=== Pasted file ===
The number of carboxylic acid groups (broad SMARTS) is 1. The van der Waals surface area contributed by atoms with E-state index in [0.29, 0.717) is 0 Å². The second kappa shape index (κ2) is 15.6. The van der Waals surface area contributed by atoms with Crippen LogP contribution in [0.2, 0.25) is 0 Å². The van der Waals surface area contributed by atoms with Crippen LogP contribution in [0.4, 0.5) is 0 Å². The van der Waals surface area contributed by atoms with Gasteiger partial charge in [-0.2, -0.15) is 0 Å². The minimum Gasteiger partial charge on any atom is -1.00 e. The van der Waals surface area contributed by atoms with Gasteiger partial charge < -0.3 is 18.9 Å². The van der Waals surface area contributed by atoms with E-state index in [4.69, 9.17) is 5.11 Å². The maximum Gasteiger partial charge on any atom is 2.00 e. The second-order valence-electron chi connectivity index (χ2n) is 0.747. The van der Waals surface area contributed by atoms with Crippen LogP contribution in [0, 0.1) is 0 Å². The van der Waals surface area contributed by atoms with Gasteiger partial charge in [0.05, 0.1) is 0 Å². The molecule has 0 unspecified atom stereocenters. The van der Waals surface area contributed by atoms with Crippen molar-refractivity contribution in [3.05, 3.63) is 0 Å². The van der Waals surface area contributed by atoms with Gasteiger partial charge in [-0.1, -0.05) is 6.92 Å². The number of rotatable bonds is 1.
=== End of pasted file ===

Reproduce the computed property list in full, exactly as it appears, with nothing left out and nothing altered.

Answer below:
The number of carboxylic acid groups (broad SMARTS) is 1. The van der Waals surface area contributed by atoms with E-state index in [0.29, 0.717) is 0 Å². The second kappa shape index (κ2) is 15.6. The van der Waals surface area contributed by atoms with Crippen LogP contribution in [0.2, 0.25) is 0 Å². The van der Waals surface area contributed by atoms with Crippen LogP contribution in [0.4, 0.5) is 0 Å². The van der Waals surface area contributed by atoms with Gasteiger partial charge in [-0.2, -0.15) is 0 Å². The minimum Gasteiger partial charge on any atom is -1.00 e. The van der Waals surface area contributed by atoms with Gasteiger partial charge < -0.3 is 18.9 Å². The van der Waals surface area contributed by atoms with E-state index in [4.69, 9.17) is 5.11 Å². The maximum Gasteiger partial charge on any atom is 2.00 e. The second-order valence-electron chi connectivity index (χ2n) is 0.747. The van der Waals surface area contributed by atoms with Crippen LogP contribution in [0, 0.1) is 0 Å². The van der Waals surface area contributed by atoms with Gasteiger partial charge in [0.05, 0.1) is 0 Å². The molecule has 0 unspecified atom stereocenters. The van der Waals surface area contributed by atoms with Crippen molar-refractivity contribution in [3.05, 3.63) is 0 Å². The van der Waals surface area contributed by atoms with Gasteiger partial charge in [-0.1, -0.05) is 6.92 Å². The number of rotatable bonds is 1.